Given the procedural posture of the case, the court found that Plaintiff had presented an issue of fact for the jury to decide, thus rendering summary judgment inappropriate, reasoning:
“Ultimately, the dispute as to the precise amount of Kuebel’s uncompensated work is one of fact for trial. As stated above, a plaintiff establishes a violation of the FLSA by proving that he performed uncompensated work of which his employer was or should have been aware. The Anderson test simply addresses whether there is a reasonable basis for calculating damages, assuming that a violation has been shown. Brown, 534 F.3d at 596. It does not entitle an employer to summary judgment where the employee’s estimates of his uncompensated overtime are somewhat inconsistent.
The district court further held that, in any event, the following evidence was sufficient to “negate the inference that [Kuebel] had performed work off-the-clock”: (1) B & D’s written policies and training materials stating that time worked must be accurately recorded; (2) Kuebel’s own time records; and (3) Beacon reports for Kuebel showing low in-store hours. Kuebel II, 2010 U.S. Dist. LEXIS 46533, at *39–40. We disagree. B & D’s evidence raises factual and credibility questions for trial, but it does not afford a basis for summary judgment. First, while the existence of B & D’s official policies requiring accurate timekeeping may detract from Kuebel’s credibility, it does not entitle B & D to judgment as a matter of law in light of Kuebel’s testimony that he was instructed by his managers not to record all of his hours. Second, that Kuebel’s timesheets do not show any overtime does not resolve the central question necessitating a trial, which, as we have seen, is whether Kuebel worked overtime but did not record it at his managers’ behest. Finally, to the extent that Kuebel’s Beacon hours—or, for that matter, his manager’s testimony that the condition of his stores was often subpar—suggest that Kuebel typically worked less than forty hours a week, such evidence also raises a factual issue for trial.”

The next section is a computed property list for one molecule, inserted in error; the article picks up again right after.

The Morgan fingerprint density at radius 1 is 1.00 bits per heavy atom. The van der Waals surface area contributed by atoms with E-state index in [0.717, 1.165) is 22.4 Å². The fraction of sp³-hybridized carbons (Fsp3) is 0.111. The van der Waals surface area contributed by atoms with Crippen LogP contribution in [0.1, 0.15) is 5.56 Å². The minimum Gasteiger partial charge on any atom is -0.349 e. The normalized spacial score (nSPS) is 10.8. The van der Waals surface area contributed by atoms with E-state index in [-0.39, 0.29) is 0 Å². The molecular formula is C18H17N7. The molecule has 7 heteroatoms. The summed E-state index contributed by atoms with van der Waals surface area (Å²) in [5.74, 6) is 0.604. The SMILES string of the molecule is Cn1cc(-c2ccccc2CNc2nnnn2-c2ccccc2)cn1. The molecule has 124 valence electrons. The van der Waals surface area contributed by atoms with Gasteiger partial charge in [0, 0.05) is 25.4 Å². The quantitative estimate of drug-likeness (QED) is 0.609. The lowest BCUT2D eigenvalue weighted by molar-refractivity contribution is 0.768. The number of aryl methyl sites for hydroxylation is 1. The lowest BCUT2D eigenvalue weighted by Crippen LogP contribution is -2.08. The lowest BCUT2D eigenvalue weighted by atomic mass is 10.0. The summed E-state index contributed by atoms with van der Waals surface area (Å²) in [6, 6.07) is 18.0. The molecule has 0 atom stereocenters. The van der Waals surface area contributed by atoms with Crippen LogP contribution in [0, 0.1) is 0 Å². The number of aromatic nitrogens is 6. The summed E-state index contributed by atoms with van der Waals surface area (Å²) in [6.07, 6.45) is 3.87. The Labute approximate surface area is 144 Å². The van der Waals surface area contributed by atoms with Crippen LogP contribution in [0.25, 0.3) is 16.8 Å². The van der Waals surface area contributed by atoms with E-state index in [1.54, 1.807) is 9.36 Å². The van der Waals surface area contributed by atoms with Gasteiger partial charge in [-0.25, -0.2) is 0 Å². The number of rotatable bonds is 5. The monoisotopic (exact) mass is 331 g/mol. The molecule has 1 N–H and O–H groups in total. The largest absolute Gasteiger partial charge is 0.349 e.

Similarly, the court held that Plaintiff had created an issue of fact despite Defendant’s contention that it lacked knowledge of any unrecorded off-the-clock hours allegedly worked by Plaintiff, stating:
“We conclude that Kuebel has raised a genuine issue of material fact as to whether B & D knew he was working off the clock. Kuebel testified that on several occasions, he specifically complained to his supervisor, Davolt, that he was working more than forty hours per week but recording only forty. The district court discounted Kuebel’s testimony, relying on the fact that he never lodged a formal complaint using B & D’s anonymous reporting hotline. Id. at *44–45. But while that fact might conceivably hurt Kuebel’s credibility at trial, it does not warrant summary judgment for B & D.”
While it remains to be seen whether Plaintiff will actually prevail on his claims, given the FLSA’s non-delegable duty on employers, there can be little question that the Second Circuit reached the correct conclusion in holding that an employer who requires an employee to falsify his or her time records may not then benefit from such falsification. Stay tuned to see how this one turns out…
Click Kuebel v. Black & Decker Inc. to read the entire opinion.
8th Cir.: Recording Overtime Over Defendant-Employer’s Objections Not Protected Activity Under 29 U.S.C. § 215
Ritchie v. St. Louis Jewish Light
Plaintiff brought this case under 29 U.S.C. § 215. Holding that informal complaints are not protected activity under the FLSA’s anti-retaliation provisions, the lower court dismissed and Plaintiff appealed, arguing that such informal complaints are protected activity. The Eight Circuit did not reach that issue however, because it held that Plaintiff had not even made such informal complaints, because it held continuing to record overtime worked, despite Defendants’ instructions not to does not constitute a “complaint.” As such, the Eighth Circuit affirmed the lower court’s decision.
Reasoning that Plaintiff had not engaged in activity that would be protected under § 215, even if § 215 protected informal complaints, the court explained: